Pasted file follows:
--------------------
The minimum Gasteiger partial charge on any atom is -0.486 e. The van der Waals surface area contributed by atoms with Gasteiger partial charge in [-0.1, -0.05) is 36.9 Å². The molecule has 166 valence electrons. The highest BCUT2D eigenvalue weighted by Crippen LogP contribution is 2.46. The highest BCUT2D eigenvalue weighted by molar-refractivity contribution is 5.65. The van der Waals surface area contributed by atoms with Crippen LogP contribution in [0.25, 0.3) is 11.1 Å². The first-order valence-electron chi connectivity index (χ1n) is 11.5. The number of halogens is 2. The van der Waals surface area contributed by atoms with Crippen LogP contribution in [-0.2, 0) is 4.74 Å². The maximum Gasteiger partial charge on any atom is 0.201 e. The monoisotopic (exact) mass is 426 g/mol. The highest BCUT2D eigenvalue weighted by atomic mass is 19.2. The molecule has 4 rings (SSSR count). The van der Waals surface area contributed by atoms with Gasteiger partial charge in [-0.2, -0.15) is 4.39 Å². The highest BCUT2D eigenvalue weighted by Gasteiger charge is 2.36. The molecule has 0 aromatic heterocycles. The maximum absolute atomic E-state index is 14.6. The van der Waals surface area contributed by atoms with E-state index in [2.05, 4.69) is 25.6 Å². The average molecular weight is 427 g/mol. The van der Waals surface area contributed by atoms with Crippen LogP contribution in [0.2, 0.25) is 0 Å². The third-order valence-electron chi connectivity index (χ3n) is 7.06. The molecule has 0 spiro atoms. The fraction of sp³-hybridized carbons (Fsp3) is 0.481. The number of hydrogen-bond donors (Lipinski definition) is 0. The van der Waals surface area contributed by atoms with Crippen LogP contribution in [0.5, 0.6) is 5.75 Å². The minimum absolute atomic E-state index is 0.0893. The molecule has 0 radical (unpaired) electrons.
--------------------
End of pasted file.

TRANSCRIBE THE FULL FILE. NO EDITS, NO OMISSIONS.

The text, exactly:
The minimum Gasteiger partial charge on any atom is -0.486 e. The van der Waals surface area contributed by atoms with Gasteiger partial charge in [-0.1, -0.05) is 36.9 Å². The molecule has 166 valence electrons. The highest BCUT2D eigenvalue weighted by Crippen LogP contribution is 2.46. The highest BCUT2D eigenvalue weighted by molar-refractivity contribution is 5.65. The van der Waals surface area contributed by atoms with Crippen LogP contribution in [0.25, 0.3) is 11.1 Å². The first-order valence-electron chi connectivity index (χ1n) is 11.5. The number of halogens is 2. The van der Waals surface area contributed by atoms with Crippen LogP contribution in [-0.2, 0) is 4.74 Å². The maximum Gasteiger partial charge on any atom is 0.201 e. The monoisotopic (exact) mass is 426 g/mol. The highest BCUT2D eigenvalue weighted by atomic mass is 19.2. The molecule has 4 rings (SSSR count). The van der Waals surface area contributed by atoms with Gasteiger partial charge in [-0.2, -0.15) is 4.39 Å². The highest BCUT2D eigenvalue weighted by Gasteiger charge is 2.36. The molecule has 0 aromatic heterocycles. The maximum absolute atomic E-state index is 14.6. The van der Waals surface area contributed by atoms with E-state index in [2.05, 4.69) is 25.6 Å². The average molecular weight is 427 g/mol. The van der Waals surface area contributed by atoms with Crippen LogP contribution in [0.2, 0.25) is 0 Å². The third-order valence-electron chi connectivity index (χ3n) is 7.06. The molecule has 0 spiro atoms. The fraction of sp³-hybridized carbons (Fsp3) is 0.481. The number of hydrogen-bond donors (Lipinski definition) is 0. The van der Waals surface area contributed by atoms with Crippen LogP contribution in [0.5, 0.6) is 5.75 Å². The minimum absolute atomic E-state index is 0.0893. The molecule has 0 radical (unpaired) electrons.